Toki No Tabibito
“Toki no Tabibito - Time Stranger” is a 90-minute movie from 1986; directed by Mori Masaki (Episode Director on “Sabu to Ichi”, Conceptual Designer on “Bobby‘s in Deep”, director of “Barefoot Gen”) with character designs by Moto Hagio (creator of “They Were 11”), mechanical designs of Koji Morimoto (director of “Franken’s Gear”, “Magnetic Rose”), and art direction by Kazuo Oga (“Barefoot Gen”, “Dagger of Kamui”, “Wicked City”, “My Neighbor Totoro”, “Princess Mononoke”).
New Calendar Year 392:
After an apocalyptic nuclear war, three quarters of the world’s population is gone. Humanity is controlled by a totalitarian regime that seeks to forestall any conflict through eliminating all stress and worries by suppressing individual thought; keeping everyone in a constant state of faux-happiness through ignorance, mind control, and memory manipulation. In Neo Tokyo, Subversive Agino Jiro steals a time machine to escape this cage, and travel back in time.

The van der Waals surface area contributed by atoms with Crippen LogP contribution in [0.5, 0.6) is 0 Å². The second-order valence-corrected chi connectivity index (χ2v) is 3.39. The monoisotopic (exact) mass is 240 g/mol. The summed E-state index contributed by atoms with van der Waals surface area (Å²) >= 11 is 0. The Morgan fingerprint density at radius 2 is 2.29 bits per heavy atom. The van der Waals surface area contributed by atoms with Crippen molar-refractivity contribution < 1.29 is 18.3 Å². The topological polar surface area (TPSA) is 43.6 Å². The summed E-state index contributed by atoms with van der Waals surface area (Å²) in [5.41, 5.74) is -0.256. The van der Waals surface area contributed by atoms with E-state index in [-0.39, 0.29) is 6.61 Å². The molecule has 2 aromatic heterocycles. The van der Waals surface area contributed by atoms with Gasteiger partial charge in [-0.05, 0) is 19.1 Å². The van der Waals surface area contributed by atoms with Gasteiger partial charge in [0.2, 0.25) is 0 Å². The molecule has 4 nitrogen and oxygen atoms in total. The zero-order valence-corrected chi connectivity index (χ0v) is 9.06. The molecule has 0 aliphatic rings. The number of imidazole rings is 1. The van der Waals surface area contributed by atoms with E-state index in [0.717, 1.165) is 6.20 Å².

Fired on by pursuing time patrol agent Kutajima Toshito, Jiro’s machine is damaged. He’s forced to “land” in the mid-nineteen eighties and commandeer a minibus filled with high school teens: Teko Saotome, Nobucho Yamazaki, and Shinichi Hase, as well as their teacher. After making a few pit stops at the Fire Bombing of Tokyo, the early Meiji, and the Battle of Sekigahara, the group winds up stuck in the Sengoku Jidai, four days before Oda Nobunaga’s upcoming demise at Honnôji Temple. There they meet another time patrol agent, Sedoudo Jin, and learn that Toshito’s real aim isn’t to capture Jiro, but is to save Nobunaga from Akechi Mitsuhide, and rewrite the Future!
“Don’t you understand? What are you thinking? Do you really want a history with nuclear war?”
“Time Stranger” is a very beautiful anime that presents some interesting ideas. In a lot of Western time travel fiction, it’s shown that either the past can’t really be changed, or that changing history is something intrinsically bad. However, in this movie, no clear distinction is ever made. Even though, at the end, history isn’t changed, you are left with the idea that it could’ve been. And that, if it had been, things may, or may not, have been better. The ending was very wistful. The movie pointed out that even when we think back on what we believe to be the “correct choice”, and how events “should be”, we can never really know.
“I don’t know if I should say we have met, or we will meet in the future. In another time, I met someone just like you.”